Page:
Ever since 2003-04, Bastian Schweinsteiger has been a regular starter for Bayern Munich. Having amassed 287 Bundesliga appearances in his career, the player has outlasted coaches Ottmar Hitzfeld (twice), Felix Magath, Juergen Klinsmann, Louis van Gaal, Andries Jonker, and will have outlasted Jupp Heynckes three times before his career is finished.
Truly, Schweinsteiger is a living legend of the club. But even as the 28-year-old enjoys untouchable status in Heynckes' lineup, Bayern are already grooming his replacement.
Looking at the Bavarians' squad, it was stacked with options in defensive midfield long before Javi Martinez made his €40 million move from Bilbao last summer. In addition to Schweinsteiger, Luiz Gustavo had proven his class again and again in the Champions League. Toni Kroos was also an option in the holding role, while Anatoliy Tymoshchuk despite his years continues to be a useful player of tremendous experience.
But four and even five options weren't enough. As sporting director Matthias Sammer said earlier this week following the signing of Jan Kirchhoff, "The Kirchhoff signing was a little message." That message was that Bayern will continue to scour Europe for young talent.
In January of 2012, Bayern struck a deal with Pierre-Emile Hojbjerg that saw the then-16-year-old Brondby central midfielder move to Munich on a free transfer. The midfielder was considered one of Denmark's brightest talents at the time of his transfer, and has since seen his stock rise dramatically as he advanced from the Bavarians' U19s to their reserve team. Speaking to Fussball-Vorot, Bayern II coach Mehmet Scholl praised the youngster, who trained with the Bayern first team in Doha.
"Pierre is an outstanding player who will not stay in my hands too long. He has too much quality. In [the Regionalliga Sued] his talent is wasted in the long run."
Bayern only signed Hojbjerg weeks after assistant manager Hermann Gerland admitted his club's interest in Bochum central midfielder Leon Goretzka, who at the time was 16 years old. The addition of Hojbjerg did not change Bayern's desire to sign Goretzka, and according to a November report from Die Welt, Sammer met with the player to discuss a possible transfer.
Like Hojbjerg, Goretzka is a central midfielder with the ability to play on the edge of both penalty areas and everywhere between. The former Germany U17 captain likens himself to Kroos, and in spite of his young age, has started in 18 of a possible 19 games in the 2. Bundesliga this season. He does have a contract until 2016, however, which could stand in the way of a transfer to Bayern or abroad.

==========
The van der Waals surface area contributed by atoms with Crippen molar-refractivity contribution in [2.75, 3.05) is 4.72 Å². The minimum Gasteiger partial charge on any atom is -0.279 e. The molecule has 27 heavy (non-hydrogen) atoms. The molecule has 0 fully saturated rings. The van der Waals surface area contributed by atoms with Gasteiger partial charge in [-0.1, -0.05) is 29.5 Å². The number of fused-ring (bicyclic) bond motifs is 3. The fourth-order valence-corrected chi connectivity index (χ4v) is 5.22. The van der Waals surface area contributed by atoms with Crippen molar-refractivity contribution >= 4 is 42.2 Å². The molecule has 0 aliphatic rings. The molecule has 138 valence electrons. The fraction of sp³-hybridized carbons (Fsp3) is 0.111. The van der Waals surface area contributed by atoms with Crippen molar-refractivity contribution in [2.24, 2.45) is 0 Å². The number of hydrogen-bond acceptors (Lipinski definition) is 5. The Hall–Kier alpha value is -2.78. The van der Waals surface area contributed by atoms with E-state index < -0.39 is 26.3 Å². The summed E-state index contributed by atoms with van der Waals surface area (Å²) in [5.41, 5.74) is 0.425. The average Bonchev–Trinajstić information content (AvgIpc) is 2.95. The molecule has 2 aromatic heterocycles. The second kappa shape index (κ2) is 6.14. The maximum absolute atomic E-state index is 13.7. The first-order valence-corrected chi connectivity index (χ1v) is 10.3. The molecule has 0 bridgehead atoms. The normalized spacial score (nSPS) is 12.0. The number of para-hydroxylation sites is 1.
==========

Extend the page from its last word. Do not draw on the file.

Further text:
The list of young central midfielders on Bayern's radar runs deeper still. On Tuesday, Focus reported that the Munich giants are closely monitoring Hamburg starlet Levin Oztunali. Being the grandson of HSV and Germany legend Uwe Seeler, the 16-year-old has an uncommon pedigree. And with his contract set to expire in June, nothing can stop his move to Munich if he and Bayern come to an agreement.
Curiously, the signing of Hojbjerg and interest in Goretzka and Levin all came while Bayern were fully aware of another midfield super-talent already in their squad: Emre Can. The Germany U19 international, who turned 19 on Saturday, has been with the club since 2009 and since the promotion of David Alaba to the first team has been the crown jewel of the Bayern academy.
A player of tremendous versatility, Emre has played in defensive midfield, at left-back, and in central defense for Bayern. Indeed, his range of skills once led former Germany U17 coach Steffen Freund to label him "The most complete player I have seen in my career."
With two top central midfield prospects already in their ranks and two more still on their radar, Bayern's apparent attempt to monopolize Germany's young talent may seem excessive. And indeed, they have a responsibility to the players and their own image as a club to ensure that every young prospect is given a proper chance to develop, either in Munich or elsewhere.
As of yet, Bayern have handled the situation responsibly. Hojbjerg signed a three-year contract, which expires in 2015, just over a month before his 20th birthday. Emre's current deal expires in 2014, just months after he turns 20. Neither is, for now, stuck in a situation where he could be stranded in the Regionalliga Sued during the critical years in his development, the early 20s.
Because players at 16, 17 or 18 years of age are still far from reaching physical, technical and tactical maturity, it's impossible to know for sure who, if any of Bayern's prospects will be an appropriate fit to replace Schweinsteiger in the long run.
National team coach Joachim Loew has typically used Kroos in the absence of Schweinsteiger, but as proven by Bayern's Champions League collapse in 2011, the 23-year-old just doesn't offer the same defensive presence as the Germany vice-captain.
In a few years, Hojbjerg could be a No. 10 or Emre could be a defender. And there is no guarantee that either will be world-class. Thus, Bayern keep both on their books, and continue to pursue more options, like Goretzka and Levin. A large enough net will eventually catch a big fish.
In contrast to previous years, when replacements for Michael Ballack and Willy Sagnol took ages to find, Bayern are being refreshingly proactive. At 28, Schweinsteiger is still in the prime of his career and should have three or four years of top football left in him, plus a couple years on the decline.
By the time Schweinsteiger is on his way out, Emre, Hojbjerg, Goretzka and Levin will be approaching maturity. And by then, it will be clear who—if any—is the best fit to take the torch and lead the way for the next generation of Bayern and German football.
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